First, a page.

Small machines, big dreams: Professor Ben L. Feringa joins OIST Board of Governors

Professor Ben L. Feringa, who won the 2016 Nobel Prize in Chemistry for his miniature machines, has joined the Board of Governors.

Ben L Feringa header

The Okinawa Institute of Science and Technology Graduate University (OIST) is proud to welcome Professor Ben L. Feringa to its Board of Governors. The Board strategically oversees the implementation of business at OIST and consists of world-renowned scientists and business leaders.

Prof. Feringa, who officially joined the board in July 2021 is a Distinguished Professor in Molecular Sciences at the Stratingh Institute for Chemistry, University of Groningen, and Nobel Laureate. With his work at the multinational oil and gas company, Royal Dutch Shell, and at the University of Groningen, Prof. Feringa brings to the Board rich expertise in both industry and academia.

“I’m thrilled to become part of the Board of Governors,” said Prof. Feringa. “I think OIST is a really fascinating institute, with tremendous potential, and it’s so impressive what’s been achieved already.”

Nobel laureate, Professor Ben L. Feringa has joined the OIST Board of Governors.
Feringa Lab, University of Groningen

Born in a small village in the Netherlands, Prof. Feringa spent his childhood helping on his father’s farm, immersing himself in the natural world.

“I initially wanted to be a farmer, but my father was very wise, and he told me I should study first,” said Prof. Feringa. “As a child, there wasn’t a single moment that I considered becoming a scientist; however, I was always passionate about asking questions and fascinated by the idea of discovering new things. And at school and university, I had excellent teachers and professors who challenged me, which really ignited a spark.”

After majoring in Chemistry at the University of Groningen, Prof. Feringa carried out a masters and PhD research project in organic chemistry. He then moved away from academia, working at Royal Dutch Shell Research Laboratories in the Netherlands for 6.5 years, including a 1.5 year period at Shell Biosciences center in the UK. There, he gained industrial insight into the whole trajectory of technology transfer, from fundamental science, to innovation, to a new commercial product.

In his role on the OIST Board of Governors, Prof. Feringa is keen to promote stronger ties between the university and industry, envisioning new and established companies developing products and technologies based around cutting-edge fundamental scientific research from OIST.

“It’s important for industry and academia to cooperate strategically and complement each other through their own missions,” he said.

In 1984, Prof. Feringa left industry after he was approached by his Alma Mater, the University of Groningen, to work as a Chemistry lecturer, before being appointed a full professor in 1987. His research goal was to design and build molecules that could perform specific roles, like tiny molecular machines.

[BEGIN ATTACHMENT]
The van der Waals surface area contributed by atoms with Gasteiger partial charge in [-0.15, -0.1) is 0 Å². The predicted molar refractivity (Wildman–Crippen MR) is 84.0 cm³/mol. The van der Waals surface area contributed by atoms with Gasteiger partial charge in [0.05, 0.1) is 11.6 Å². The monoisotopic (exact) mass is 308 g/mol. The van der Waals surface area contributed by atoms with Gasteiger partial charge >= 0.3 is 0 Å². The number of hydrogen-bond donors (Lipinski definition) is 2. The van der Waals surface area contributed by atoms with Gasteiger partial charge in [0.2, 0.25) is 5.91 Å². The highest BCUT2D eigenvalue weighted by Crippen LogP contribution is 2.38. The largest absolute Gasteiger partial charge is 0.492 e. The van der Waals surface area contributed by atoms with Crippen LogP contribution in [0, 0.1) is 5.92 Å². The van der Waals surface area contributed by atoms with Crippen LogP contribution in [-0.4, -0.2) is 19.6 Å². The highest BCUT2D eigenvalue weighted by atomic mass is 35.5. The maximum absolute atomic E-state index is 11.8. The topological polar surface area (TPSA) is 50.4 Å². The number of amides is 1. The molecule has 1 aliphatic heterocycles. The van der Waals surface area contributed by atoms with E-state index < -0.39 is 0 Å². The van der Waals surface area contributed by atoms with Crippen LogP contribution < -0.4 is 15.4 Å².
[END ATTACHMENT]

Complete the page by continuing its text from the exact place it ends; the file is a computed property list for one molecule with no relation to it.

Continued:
In the 1990s, he developed molecular switches – molecules that can shift between two different stable states, making them useful for information storage. In 1999, his team created a molecular motor, which could continually rotate using energy from light. Over the next ten years, the Feringa lab worked on numerous problems, from using liquid crystals to allow the motion of these motors to be amplified and visible to the naked eye, to building “nanocars”. These motors could one day be used for a multitude of applications, such as drug delivery or as smart materials.

The nano-car, published in Nature, is a molecular motor that uses rotational motion of the wheels to move a larger molecule across a surface.
Feringa Lab, University of Groningen

His pioneering work on these miniature motors eventually led to Prof. Feringa receiving the Nobel prize in Chemistry in 2016.

“It’s crazy – these switches and motors, they were actually based on molecules that I first created during my masters and PhD decades earlier,” said Prof. Feringa. “It just goes to show the long-term nature of science.”

When asked what advice he had for building a successful research career, he emphasized the importance of having “a passion for science and a joy for discovering new things.”

He continued, “My research took many decades because there were many failures, but I kept going. My advice to researchers and students at OIST is always to follow your dreams and not be afraid of failure.”

He also added the importance of being challenged by colleagues, in a stimulating, multidisciplinary and international environment.

“Science is extremely international. We don’t have borders. We cross frontiers. There are tremendous scientific challenges and issues where we can help to move science forward, but we cannot work in isolation. OIST has this unique, international environment, with some of the brightest minds from across the world. I’ve felt this collaborative atmosphere at OIST and it promises a very exciting future.”


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